Science Fair Project Encyclopedia
The bolero is a type of dance and musical form.
Bolero originated in Spain in the late 18th century. It is not a folk dance, but was created in the year 1780 by the dancer Sebastian Zerezo . It is danced by either a soloist or a couple. It is in a moderately slow tempo and is performed to music which is sung and accompanied by castanets and guitars. It is in triple time and usually has a triplet on the second beat of each bar. A number of classical composers have written works based on this dance: Frederic Chopin wrote a bolero for solo piano, and Maurice Ravel's Bolero is one of his most famous works, originally written as a ballet score but now usually played as a concert piece.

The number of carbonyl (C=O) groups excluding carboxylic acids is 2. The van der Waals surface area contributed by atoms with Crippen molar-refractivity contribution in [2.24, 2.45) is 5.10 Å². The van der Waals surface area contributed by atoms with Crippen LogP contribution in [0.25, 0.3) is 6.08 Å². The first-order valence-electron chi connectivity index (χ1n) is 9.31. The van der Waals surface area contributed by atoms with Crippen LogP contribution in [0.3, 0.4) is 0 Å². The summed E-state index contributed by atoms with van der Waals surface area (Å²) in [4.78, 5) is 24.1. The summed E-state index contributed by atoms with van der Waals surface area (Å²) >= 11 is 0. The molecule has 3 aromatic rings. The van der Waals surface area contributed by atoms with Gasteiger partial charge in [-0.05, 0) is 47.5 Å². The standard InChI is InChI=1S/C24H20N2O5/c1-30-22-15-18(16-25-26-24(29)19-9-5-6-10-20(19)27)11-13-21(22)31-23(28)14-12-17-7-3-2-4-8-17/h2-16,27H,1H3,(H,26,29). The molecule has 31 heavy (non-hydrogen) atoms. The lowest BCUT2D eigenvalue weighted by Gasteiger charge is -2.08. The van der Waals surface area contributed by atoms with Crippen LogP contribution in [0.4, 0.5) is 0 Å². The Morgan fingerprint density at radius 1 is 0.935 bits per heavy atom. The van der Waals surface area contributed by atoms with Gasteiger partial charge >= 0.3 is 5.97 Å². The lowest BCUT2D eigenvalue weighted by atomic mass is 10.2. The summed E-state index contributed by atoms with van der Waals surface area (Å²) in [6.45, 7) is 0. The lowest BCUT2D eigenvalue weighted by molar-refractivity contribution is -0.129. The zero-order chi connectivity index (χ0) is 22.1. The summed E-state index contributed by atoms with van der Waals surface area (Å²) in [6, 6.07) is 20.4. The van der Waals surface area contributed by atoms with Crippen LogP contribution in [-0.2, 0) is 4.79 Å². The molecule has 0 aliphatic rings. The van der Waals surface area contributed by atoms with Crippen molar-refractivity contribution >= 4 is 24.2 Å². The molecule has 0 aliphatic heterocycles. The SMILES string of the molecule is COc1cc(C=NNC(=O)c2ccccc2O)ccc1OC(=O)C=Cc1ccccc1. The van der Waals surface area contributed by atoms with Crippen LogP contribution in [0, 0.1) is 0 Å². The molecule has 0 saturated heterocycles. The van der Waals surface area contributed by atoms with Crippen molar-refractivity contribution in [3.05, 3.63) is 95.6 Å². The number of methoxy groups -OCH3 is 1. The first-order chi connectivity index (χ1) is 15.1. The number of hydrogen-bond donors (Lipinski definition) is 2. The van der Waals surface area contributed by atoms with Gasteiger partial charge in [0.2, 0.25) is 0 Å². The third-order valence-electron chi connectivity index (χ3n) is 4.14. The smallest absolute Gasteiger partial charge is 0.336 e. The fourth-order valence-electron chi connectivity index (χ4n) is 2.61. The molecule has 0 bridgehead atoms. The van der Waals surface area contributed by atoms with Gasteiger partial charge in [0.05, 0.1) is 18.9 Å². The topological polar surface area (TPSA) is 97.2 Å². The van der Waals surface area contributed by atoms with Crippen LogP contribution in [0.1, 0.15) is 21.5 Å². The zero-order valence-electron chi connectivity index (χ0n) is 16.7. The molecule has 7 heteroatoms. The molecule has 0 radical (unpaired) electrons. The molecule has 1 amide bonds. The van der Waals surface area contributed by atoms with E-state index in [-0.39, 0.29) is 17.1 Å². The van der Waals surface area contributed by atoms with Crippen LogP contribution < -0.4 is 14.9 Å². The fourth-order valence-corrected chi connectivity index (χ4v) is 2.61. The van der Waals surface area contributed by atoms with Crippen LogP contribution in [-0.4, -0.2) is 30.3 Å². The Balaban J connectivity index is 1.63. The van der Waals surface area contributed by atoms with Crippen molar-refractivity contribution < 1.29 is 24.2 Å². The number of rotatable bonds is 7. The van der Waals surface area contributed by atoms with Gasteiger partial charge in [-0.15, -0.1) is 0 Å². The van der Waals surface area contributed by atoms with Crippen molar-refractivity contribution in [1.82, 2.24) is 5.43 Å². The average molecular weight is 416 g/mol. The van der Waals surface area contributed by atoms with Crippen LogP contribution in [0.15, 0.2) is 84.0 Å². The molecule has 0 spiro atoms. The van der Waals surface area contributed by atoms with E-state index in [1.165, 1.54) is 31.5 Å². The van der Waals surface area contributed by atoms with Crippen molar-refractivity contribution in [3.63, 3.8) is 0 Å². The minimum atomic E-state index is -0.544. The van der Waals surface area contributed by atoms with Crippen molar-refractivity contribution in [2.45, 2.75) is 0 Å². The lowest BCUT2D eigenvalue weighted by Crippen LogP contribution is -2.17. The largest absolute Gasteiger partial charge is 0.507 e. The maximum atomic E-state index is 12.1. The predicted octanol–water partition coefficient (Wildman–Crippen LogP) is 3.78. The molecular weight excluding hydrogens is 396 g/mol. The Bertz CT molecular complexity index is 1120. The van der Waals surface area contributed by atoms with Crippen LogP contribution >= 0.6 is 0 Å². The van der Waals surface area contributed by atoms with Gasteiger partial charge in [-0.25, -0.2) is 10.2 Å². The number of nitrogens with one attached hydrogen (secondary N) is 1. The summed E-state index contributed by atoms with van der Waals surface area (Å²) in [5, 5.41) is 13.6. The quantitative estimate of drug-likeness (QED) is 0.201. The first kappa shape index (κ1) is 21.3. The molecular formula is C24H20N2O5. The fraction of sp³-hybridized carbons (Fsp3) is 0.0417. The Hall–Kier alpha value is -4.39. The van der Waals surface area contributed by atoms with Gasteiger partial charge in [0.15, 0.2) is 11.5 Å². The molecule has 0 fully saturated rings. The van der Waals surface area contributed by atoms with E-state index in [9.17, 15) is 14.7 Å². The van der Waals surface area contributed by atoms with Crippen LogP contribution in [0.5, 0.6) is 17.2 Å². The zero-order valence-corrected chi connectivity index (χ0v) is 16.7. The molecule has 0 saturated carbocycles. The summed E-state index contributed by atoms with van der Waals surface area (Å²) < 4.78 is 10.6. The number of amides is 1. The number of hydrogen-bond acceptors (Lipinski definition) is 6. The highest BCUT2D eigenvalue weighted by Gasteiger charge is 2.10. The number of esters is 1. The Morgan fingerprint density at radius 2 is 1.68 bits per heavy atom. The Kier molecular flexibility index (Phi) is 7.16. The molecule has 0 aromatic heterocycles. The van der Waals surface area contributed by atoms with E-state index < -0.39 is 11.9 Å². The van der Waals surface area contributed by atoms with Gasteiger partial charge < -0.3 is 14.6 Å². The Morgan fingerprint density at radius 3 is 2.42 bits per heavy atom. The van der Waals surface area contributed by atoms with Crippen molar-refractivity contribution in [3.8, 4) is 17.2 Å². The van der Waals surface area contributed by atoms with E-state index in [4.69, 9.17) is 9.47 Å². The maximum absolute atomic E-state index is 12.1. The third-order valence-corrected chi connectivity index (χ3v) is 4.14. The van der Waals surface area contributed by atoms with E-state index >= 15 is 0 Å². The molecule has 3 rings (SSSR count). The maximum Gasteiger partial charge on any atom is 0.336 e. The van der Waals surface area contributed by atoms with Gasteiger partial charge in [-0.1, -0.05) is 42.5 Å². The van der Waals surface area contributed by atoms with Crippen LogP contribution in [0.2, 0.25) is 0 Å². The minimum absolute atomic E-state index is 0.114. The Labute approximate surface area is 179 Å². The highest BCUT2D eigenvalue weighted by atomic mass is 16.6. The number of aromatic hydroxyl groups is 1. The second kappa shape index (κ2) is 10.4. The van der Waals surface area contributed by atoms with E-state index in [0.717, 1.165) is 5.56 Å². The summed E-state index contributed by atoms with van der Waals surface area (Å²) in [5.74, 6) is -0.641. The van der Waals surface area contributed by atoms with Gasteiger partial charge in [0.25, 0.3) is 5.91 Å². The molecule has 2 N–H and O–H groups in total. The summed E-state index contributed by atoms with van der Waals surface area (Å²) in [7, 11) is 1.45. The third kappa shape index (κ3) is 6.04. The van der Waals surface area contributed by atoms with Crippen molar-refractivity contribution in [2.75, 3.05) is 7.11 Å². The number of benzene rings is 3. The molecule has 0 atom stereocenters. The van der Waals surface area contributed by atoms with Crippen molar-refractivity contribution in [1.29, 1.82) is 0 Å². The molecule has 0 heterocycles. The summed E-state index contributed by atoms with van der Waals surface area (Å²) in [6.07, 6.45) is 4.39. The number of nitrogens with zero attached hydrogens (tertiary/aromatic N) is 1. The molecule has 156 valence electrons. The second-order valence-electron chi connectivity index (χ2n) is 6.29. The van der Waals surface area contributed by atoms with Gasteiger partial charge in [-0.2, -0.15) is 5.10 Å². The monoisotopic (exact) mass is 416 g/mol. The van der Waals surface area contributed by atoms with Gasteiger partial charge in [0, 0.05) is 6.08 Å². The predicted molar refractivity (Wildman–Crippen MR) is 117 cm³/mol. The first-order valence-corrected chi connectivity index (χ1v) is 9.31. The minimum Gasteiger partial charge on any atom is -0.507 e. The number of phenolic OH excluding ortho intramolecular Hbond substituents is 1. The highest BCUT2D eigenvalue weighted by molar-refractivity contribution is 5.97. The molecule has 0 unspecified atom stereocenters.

In Cuba, the bolero developed into a distinct dance in duple time which eventually spread to other countries. In the 1950s, sung boleros became extremely popular and have enjoyed enduring popularity as a popular song form throughout Latin America.
American Style ballroom
Still another kind of Bolero is an American Style ballroom dance popular in the United States. It is a unique dance style combining the patterns of Rumba with the rise and fall technique and character of Waltz and Foxtrot. The music is 4/4 time, and is danced to the slowest rhythms of the latin ballroom dances (the spectrum runs Bolero, Rumba, ChaChaCha, Mambo). The basic rhythm of steps in patterns, like Rumba, is Slow-Quick-Quick.
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